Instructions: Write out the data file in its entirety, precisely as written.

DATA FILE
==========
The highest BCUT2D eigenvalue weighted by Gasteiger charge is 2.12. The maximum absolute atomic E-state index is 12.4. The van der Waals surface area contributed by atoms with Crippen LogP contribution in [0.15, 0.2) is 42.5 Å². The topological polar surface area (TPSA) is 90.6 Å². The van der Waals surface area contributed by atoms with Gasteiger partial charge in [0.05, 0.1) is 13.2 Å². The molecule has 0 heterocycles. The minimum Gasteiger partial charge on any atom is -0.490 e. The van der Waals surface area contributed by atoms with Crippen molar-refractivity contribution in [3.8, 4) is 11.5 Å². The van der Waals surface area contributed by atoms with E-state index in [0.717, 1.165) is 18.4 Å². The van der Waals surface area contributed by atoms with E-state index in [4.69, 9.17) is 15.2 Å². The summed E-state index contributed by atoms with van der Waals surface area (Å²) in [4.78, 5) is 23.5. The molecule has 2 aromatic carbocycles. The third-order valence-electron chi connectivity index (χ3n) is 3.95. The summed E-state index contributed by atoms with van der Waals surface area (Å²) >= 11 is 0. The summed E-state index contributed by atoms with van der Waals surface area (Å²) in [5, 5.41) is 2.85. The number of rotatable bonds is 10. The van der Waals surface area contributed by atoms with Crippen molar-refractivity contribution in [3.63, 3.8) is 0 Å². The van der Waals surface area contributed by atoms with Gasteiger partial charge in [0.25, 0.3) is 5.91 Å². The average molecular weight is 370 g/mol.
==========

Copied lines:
The highest BCUT2D eigenvalue weighted by Gasteiger charge is 2.12. The maximum absolute atomic E-state index is 12.4. The van der Waals surface area contributed by atoms with Crippen LogP contribution in [0.15, 0.2) is 42.5 Å². The topological polar surface area (TPSA) is 90.6 Å². The van der Waals surface area contributed by atoms with Gasteiger partial charge in [0.05, 0.1) is 13.2 Å². The molecule has 0 heterocycles. The minimum Gasteiger partial charge on any atom is -0.490 e. The van der Waals surface area contributed by atoms with Crippen molar-refractivity contribution in [3.8, 4) is 11.5 Å². The van der Waals surface area contributed by atoms with E-state index in [0.717, 1.165) is 18.4 Å². The van der Waals surface area contributed by atoms with E-state index in [4.69, 9.17) is 15.2 Å². The summed E-state index contributed by atoms with van der Waals surface area (Å²) in [4.78, 5) is 23.5. The molecule has 2 aromatic carbocycles. The third-order valence-electron chi connectivity index (χ3n) is 3.95. The summed E-state index contributed by atoms with van der Waals surface area (Å²) >= 11 is 0. The summed E-state index contributed by atoms with van der Waals surface area (Å²) in [5, 5.41) is 2.85. The number of rotatable bonds is 10. The van der Waals surface area contributed by atoms with Crippen molar-refractivity contribution in [3.63, 3.8) is 0 Å². The van der Waals surface area contributed by atoms with Gasteiger partial charge in [0.25, 0.3) is 5.91 Å². The average molecular weight is 370 g/mol.